An indispensable ingredient
for traditional Mexican mole
sauces, the ancho can also be reconstituted and stuffed
. This chile has mild fruit flavor
with tones of coffee, liquorice, tobacco, dried plum, and raisin, with a little woodiness.
The ancho is the sweetest of the dried chiles, with mild to medium heat (3), a dark mahogany color, and an orange-red cordovan tint when held up to the light.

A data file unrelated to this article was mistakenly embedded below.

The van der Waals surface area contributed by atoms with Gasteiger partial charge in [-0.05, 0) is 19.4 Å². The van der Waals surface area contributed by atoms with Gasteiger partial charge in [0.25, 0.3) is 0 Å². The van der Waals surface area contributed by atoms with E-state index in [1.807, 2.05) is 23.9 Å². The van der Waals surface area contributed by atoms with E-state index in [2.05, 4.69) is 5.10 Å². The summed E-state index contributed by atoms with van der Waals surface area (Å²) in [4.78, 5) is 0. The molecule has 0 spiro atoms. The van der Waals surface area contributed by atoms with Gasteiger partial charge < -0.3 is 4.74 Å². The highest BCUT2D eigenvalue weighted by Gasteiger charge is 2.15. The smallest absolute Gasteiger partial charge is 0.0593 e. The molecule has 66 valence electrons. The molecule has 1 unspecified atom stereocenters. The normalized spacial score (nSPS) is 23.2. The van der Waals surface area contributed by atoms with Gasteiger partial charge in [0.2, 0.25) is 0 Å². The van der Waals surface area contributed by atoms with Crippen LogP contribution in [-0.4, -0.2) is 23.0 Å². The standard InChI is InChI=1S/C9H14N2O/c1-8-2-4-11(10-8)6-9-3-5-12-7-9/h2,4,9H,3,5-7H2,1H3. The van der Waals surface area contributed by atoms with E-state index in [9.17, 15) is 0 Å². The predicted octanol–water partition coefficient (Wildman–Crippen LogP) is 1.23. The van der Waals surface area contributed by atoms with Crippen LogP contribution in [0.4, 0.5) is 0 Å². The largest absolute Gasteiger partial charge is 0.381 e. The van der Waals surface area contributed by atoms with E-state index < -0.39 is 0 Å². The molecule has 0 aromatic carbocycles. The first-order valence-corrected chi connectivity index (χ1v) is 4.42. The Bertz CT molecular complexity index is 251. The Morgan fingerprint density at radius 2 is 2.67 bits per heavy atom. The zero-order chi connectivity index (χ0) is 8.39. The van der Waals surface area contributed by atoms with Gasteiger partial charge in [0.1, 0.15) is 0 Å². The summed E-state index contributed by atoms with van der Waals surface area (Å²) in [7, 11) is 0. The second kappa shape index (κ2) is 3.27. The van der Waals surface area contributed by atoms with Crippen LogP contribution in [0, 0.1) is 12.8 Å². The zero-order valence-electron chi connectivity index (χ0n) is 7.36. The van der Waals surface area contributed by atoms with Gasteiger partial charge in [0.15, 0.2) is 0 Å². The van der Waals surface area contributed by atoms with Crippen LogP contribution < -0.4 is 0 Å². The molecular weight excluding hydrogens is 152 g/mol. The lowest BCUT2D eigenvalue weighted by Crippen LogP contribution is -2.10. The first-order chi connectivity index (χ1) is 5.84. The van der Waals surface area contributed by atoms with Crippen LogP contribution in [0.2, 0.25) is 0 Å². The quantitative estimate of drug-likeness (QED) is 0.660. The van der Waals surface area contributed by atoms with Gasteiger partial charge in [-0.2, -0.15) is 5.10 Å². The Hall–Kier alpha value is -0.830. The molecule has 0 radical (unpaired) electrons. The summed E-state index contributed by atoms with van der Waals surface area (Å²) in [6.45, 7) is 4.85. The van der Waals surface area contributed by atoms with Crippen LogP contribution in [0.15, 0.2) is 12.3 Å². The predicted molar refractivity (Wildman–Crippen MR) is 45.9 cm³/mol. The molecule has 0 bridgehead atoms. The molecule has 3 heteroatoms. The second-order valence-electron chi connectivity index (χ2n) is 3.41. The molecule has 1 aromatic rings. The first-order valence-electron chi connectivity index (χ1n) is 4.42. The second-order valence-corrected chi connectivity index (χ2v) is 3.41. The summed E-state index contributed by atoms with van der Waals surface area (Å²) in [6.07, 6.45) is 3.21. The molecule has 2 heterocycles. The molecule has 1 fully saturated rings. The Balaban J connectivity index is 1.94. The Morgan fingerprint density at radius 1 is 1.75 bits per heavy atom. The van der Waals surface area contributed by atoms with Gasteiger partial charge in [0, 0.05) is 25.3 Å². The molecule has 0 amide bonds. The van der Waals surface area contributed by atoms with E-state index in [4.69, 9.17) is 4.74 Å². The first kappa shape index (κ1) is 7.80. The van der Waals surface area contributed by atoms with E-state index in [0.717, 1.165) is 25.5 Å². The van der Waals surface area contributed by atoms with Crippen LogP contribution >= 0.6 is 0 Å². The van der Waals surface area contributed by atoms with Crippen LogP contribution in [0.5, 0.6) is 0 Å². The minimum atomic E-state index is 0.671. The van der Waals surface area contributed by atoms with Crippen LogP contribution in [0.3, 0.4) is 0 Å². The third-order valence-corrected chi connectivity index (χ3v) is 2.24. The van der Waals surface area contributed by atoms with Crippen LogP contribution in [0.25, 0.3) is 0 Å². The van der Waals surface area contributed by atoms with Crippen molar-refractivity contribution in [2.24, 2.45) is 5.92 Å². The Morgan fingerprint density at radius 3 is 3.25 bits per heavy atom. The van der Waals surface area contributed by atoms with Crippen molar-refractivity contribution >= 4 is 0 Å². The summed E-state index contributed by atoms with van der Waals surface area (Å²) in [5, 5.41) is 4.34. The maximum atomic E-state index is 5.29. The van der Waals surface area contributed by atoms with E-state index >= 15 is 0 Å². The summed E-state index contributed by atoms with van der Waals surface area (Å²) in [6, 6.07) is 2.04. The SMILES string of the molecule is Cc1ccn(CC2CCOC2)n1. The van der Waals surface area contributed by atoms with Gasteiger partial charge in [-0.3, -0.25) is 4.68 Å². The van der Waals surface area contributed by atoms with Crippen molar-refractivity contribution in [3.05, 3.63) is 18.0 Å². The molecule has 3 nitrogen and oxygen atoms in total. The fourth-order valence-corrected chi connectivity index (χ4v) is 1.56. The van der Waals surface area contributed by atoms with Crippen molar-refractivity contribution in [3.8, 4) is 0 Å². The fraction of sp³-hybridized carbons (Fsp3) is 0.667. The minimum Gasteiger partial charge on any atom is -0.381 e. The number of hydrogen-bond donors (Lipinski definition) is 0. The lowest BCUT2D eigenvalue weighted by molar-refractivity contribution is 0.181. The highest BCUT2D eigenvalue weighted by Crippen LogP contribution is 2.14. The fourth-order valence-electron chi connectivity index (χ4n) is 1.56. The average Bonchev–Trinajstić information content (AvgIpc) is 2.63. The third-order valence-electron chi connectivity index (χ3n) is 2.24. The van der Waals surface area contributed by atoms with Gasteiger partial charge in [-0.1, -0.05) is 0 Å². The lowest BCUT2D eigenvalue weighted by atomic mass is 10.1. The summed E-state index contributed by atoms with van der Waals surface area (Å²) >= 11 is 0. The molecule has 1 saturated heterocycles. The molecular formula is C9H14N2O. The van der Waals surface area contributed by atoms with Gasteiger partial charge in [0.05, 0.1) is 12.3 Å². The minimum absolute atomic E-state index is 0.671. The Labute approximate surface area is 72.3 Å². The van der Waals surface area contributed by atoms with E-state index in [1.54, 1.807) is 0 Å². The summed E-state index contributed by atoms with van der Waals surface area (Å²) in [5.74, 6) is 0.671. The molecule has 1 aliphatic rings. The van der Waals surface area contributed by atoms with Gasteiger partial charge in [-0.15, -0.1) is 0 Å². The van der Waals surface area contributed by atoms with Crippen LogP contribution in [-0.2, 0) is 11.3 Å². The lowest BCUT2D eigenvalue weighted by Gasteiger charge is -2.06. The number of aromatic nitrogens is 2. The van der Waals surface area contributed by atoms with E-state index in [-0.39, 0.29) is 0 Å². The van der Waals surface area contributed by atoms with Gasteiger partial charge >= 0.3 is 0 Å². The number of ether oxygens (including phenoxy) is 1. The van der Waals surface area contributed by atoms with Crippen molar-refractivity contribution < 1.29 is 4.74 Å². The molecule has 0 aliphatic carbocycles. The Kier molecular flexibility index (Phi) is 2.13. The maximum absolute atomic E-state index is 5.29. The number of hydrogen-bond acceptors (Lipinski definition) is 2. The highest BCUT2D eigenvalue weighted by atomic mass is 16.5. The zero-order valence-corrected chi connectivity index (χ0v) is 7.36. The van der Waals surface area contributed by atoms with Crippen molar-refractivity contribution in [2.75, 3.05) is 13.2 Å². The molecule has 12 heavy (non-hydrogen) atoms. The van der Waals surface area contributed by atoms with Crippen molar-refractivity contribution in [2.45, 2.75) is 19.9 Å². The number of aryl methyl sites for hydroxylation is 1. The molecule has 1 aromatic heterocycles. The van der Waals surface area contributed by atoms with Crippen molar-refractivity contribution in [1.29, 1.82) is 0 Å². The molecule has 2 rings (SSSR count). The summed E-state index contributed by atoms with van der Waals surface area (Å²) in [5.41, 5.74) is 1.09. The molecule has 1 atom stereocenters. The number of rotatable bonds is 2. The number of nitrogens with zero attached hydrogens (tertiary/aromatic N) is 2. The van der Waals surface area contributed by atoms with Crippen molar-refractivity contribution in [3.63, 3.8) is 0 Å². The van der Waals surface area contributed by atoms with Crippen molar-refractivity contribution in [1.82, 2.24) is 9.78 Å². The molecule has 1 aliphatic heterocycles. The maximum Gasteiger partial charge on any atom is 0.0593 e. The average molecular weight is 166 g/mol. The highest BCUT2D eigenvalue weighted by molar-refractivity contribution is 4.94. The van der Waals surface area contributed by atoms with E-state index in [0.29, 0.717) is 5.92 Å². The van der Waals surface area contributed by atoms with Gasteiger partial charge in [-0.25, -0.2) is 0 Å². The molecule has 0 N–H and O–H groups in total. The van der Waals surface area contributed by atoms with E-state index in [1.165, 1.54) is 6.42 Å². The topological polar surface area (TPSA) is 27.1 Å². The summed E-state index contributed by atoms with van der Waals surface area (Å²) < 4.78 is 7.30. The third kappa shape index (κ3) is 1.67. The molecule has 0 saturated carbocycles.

It is wrinkled, with broad shoulders (ancho means wide in Spanish) tapering to a round end, measuring 3-5 inches in length and 2-3 inches across the shoulders. With medium-thick flesh, it is at its best when very flexible and aromatic.
The ancho chile is in fact a dried poblano, and is the most commonly used dried chile in its native Mexico.